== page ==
Source: Evening Post (New York, N. Y.) Issue: 9699 Page: 2
Dated: Friday, September 20, 1833
CHOLORA - Letters received yesterday from Fort Gibson,
(Ark) to the 21st August, state that the Cholera at that post had
subsided. There had been but two deaths from any cause since
the beginning of the month - Jour. of Com.
The Delaware, Ohio State Gazette, of
the 12th inst. says: - "The Cholera continues its ravages with
little or no abatement at Columbus. Two more deaths, (a Mr.
Deitrick and wife) have occured about three males this side of
Worthington. The lady, we learn, was sister to Mrs. Whyte,
who with her husband and child, died in Columbus about two weeks
since, and she had been in that family nursing, till they died.
She returned home with the premonitory symptoms upon her - neglected
herself till past help, and died about ten days since. Her
husband was taken on Monday morning last, and died in the evening of
the same day.
Source: Cincinnati Daily Gazette - Ohio
Dated: Saturday, Feb. 1, 1868
From Delaware, Ohio
Reunion of the 4th Ohio Infantry, at Delaware, Ohio, January 30,
Correspondence of the Cincinnati Gazette.
DELAWARE, January 31.
The 4th Ohio Regiment held their first reunion at this
place yesterday. I know not how many of the members of the
regiment still survive, but there were only sixty-nine present at
the reunion. In the evening they assembled in Templar Hall,
where a bountiful supper was prepared. All veteran soldiers in
town, widows and orphans of soldiers, and some other friends, were
invited to join in partaking of the supper.
After supper, the following toasts were read and
"The Fourth Ohio Volunteer Infantry - May the
remembrance of her patriotism and service ever remain fresh in the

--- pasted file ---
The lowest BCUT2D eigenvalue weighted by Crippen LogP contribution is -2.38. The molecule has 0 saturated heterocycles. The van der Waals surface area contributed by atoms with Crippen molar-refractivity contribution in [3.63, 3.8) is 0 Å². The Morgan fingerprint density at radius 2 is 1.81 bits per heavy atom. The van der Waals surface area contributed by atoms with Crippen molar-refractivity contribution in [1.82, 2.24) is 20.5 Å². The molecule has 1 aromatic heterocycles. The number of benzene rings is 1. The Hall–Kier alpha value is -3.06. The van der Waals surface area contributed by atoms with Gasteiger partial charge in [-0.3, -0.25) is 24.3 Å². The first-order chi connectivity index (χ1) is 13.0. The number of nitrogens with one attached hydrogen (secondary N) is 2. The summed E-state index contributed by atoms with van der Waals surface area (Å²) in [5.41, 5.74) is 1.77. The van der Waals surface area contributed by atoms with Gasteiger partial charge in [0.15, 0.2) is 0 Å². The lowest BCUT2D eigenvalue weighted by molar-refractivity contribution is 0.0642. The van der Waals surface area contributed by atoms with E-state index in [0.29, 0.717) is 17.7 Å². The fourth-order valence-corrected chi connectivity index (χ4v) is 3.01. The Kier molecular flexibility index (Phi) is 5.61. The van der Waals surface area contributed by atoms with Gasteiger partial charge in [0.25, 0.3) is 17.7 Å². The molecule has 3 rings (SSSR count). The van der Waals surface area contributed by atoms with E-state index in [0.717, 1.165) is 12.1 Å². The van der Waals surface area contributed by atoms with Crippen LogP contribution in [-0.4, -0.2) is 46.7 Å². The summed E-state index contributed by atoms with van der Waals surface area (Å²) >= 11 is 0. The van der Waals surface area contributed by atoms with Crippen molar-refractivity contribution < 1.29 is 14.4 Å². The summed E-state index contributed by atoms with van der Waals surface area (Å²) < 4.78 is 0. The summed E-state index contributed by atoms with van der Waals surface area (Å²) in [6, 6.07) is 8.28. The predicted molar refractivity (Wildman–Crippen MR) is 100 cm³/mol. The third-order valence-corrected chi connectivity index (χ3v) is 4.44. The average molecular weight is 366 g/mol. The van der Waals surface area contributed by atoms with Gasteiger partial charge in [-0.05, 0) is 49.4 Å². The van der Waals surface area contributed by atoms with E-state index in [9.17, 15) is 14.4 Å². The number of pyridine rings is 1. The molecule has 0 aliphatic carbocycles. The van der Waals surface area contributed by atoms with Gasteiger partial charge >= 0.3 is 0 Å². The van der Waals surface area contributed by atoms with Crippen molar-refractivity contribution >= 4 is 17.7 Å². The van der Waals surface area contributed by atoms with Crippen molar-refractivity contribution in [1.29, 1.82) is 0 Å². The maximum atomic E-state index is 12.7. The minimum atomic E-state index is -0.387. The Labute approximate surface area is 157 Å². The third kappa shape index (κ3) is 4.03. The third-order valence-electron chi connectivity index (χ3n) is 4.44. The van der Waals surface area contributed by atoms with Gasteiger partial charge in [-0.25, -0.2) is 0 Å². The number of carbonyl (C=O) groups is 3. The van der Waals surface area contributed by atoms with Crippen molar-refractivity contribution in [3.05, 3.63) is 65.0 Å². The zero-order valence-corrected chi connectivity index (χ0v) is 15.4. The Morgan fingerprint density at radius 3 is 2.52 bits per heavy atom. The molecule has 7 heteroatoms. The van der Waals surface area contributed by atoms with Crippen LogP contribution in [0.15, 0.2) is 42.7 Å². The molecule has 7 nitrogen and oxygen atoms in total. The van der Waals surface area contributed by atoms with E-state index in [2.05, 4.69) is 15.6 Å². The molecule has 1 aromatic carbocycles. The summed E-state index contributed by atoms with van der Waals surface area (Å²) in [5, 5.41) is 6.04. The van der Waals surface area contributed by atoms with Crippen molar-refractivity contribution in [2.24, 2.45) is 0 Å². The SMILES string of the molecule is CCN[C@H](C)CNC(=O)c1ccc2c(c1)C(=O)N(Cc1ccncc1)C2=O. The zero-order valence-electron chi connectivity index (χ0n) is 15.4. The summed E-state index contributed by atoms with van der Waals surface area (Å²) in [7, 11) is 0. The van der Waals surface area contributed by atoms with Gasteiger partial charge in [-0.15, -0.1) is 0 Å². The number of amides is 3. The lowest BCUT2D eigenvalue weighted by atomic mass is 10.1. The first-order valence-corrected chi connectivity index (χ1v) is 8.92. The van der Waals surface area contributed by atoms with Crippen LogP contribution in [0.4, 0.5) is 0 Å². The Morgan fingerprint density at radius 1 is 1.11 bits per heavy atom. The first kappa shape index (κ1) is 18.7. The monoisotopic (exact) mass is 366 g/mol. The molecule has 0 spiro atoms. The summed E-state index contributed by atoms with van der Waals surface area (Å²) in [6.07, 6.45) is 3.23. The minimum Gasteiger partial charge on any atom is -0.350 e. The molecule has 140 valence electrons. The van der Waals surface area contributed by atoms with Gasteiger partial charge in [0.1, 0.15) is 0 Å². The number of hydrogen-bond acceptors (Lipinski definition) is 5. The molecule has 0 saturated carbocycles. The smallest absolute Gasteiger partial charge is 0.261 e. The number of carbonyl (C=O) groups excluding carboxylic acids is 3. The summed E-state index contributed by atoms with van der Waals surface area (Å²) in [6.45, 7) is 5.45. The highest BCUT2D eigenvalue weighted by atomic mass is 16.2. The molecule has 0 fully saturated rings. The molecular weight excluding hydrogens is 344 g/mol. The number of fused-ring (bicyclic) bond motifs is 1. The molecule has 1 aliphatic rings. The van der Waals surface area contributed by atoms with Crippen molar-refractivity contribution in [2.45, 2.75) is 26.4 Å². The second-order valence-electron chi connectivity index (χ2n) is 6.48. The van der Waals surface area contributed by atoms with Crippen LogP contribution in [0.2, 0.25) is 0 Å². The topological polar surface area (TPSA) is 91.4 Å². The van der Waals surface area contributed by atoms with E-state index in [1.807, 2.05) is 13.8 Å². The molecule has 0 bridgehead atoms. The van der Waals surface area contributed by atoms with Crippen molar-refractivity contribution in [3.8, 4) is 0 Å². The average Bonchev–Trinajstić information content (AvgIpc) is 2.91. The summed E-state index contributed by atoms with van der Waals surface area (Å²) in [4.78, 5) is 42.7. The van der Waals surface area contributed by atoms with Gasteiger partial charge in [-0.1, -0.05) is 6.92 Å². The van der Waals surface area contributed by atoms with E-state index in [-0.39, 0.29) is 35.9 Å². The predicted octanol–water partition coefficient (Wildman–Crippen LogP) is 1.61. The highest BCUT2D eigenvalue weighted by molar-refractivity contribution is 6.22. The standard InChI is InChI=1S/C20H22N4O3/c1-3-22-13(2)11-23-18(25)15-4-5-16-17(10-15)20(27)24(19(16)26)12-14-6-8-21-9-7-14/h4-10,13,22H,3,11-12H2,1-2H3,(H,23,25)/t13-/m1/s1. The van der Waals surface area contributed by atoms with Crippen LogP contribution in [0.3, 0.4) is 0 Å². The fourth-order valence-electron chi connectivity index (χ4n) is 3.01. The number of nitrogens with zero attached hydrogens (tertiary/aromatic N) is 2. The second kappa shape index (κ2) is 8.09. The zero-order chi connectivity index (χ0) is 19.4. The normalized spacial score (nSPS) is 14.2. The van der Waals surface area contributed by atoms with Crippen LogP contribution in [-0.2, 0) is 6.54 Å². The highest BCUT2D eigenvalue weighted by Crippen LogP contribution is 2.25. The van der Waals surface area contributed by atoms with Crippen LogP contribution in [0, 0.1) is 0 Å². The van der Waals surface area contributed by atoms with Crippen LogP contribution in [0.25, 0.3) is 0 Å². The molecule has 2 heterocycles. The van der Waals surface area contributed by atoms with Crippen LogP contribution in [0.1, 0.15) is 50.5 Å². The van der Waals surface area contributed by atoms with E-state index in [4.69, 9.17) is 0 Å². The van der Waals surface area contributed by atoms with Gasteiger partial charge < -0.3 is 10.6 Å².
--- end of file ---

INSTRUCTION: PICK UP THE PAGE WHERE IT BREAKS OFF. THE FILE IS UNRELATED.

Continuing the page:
history of the State, and teh gratitude of her people."
Responded to by Col. J. H. Godman, of Columbus.
"The heroic dead of the Fourth Ohio Infantry, who died
that their country might live - May their names, and their deeds,
ever be green in the memory of a grateful people."
Responded to by Rev. D. G. Strong, of this
place, Chaplain of the regiment.
"Our disabled comrades, and the widows and orphans of
our fallen comrades."
Responded to by Gen. J. S. Jones, also of
"The memories of the camp and battle-field."
Responded to by Lieut. J. H. Carr, of Wooster.
"Our soldiers of the late war and their achievements."
Responded to by Wm. Kepler of Delaware.
The different speakers did credit to themselves in
their addresses, all of which were received with hearty cheers.
After this, Colonel Godman proposed that the old
song, entitled "Rally Round the Flag, Boys," be sung by the
Chaplain Strong then requested the audience to
sing the Doxology, commencing, "Praise God from whom all blessings
flow," after which the band played the "Star Spangled Banner."
Colonel Godman then returned thanks to the
citizens of Delaware for their hospitality, and then announced that
the next re-union of the boys of the Fourth would be held at Mt.
Vernon, on the first Wednesday of February, 1869, at which time and
place he hoped to see every living member of the "Glorious Old
As far as my observation extended the "boys" seemed to
enjoy this first re-union. M. I.
(Found at Genealogy Bank - Transcribed by Sharon Wick)